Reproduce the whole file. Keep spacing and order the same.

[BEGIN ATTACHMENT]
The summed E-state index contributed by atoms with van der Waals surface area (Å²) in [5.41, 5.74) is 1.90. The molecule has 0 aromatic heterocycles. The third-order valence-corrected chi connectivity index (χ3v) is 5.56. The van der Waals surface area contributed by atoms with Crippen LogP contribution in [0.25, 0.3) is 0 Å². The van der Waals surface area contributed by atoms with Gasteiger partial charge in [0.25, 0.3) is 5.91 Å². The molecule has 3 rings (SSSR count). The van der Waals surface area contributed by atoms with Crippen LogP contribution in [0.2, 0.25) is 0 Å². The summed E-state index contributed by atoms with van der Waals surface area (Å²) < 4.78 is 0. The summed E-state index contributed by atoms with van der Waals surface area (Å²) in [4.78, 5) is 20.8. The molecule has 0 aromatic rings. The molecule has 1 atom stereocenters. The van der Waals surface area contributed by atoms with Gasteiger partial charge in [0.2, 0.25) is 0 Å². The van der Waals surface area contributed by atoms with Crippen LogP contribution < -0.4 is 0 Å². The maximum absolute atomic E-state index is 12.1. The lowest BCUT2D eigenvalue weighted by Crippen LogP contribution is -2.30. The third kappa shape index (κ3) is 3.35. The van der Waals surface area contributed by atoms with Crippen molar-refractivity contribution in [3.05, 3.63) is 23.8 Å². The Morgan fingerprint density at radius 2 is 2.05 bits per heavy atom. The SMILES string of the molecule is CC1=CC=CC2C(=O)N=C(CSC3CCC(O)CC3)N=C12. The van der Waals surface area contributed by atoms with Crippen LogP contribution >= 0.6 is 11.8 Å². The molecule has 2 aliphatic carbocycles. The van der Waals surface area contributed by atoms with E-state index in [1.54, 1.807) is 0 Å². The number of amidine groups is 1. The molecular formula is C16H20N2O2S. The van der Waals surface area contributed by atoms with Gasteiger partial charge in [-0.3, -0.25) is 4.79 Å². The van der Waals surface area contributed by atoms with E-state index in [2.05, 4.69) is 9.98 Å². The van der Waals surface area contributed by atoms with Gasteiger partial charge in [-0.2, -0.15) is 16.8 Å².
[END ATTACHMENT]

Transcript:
The summed E-state index contributed by atoms with van der Waals surface area (Å²) in [5.41, 5.74) is 1.90. The molecule has 0 aromatic heterocycles. The third-order valence-corrected chi connectivity index (χ3v) is 5.56. The van der Waals surface area contributed by atoms with Crippen LogP contribution in [0.25, 0.3) is 0 Å². The van der Waals surface area contributed by atoms with Gasteiger partial charge in [0.25, 0.3) is 5.91 Å². The molecule has 3 rings (SSSR count). The van der Waals surface area contributed by atoms with Crippen LogP contribution in [0.2, 0.25) is 0 Å². The summed E-state index contributed by atoms with van der Waals surface area (Å²) < 4.78 is 0. The summed E-state index contributed by atoms with van der Waals surface area (Å²) in [4.78, 5) is 20.8. The molecule has 0 aromatic rings. The molecule has 1 atom stereocenters. The van der Waals surface area contributed by atoms with Gasteiger partial charge in [0.2, 0.25) is 0 Å². The van der Waals surface area contributed by atoms with Crippen LogP contribution < -0.4 is 0 Å². The maximum absolute atomic E-state index is 12.1. The lowest BCUT2D eigenvalue weighted by Crippen LogP contribution is -2.30. The third kappa shape index (κ3) is 3.35. The van der Waals surface area contributed by atoms with Crippen molar-refractivity contribution in [3.05, 3.63) is 23.8 Å². The Morgan fingerprint density at radius 2 is 2.05 bits per heavy atom. The SMILES string of the molecule is CC1=CC=CC2C(=O)N=C(CSC3CCC(O)CC3)N=C12. The van der Waals surface area contributed by atoms with Crippen LogP contribution >= 0.6 is 11.8 Å². The molecule has 2 aliphatic carbocycles. The van der Waals surface area contributed by atoms with E-state index in [1.54, 1.807) is 0 Å². The number of amidine groups is 1. The molecular formula is C16H20N2O2S. The van der Waals surface area contributed by atoms with Gasteiger partial charge in [-0.3, -0.25) is 4.79 Å². The van der Waals surface area contributed by atoms with E-state index in [2.05, 4.69) is 9.98 Å². The van der Waals surface area contributed by atoms with Gasteiger partial charge in [-0.2, -0.15) is 16.8 Å².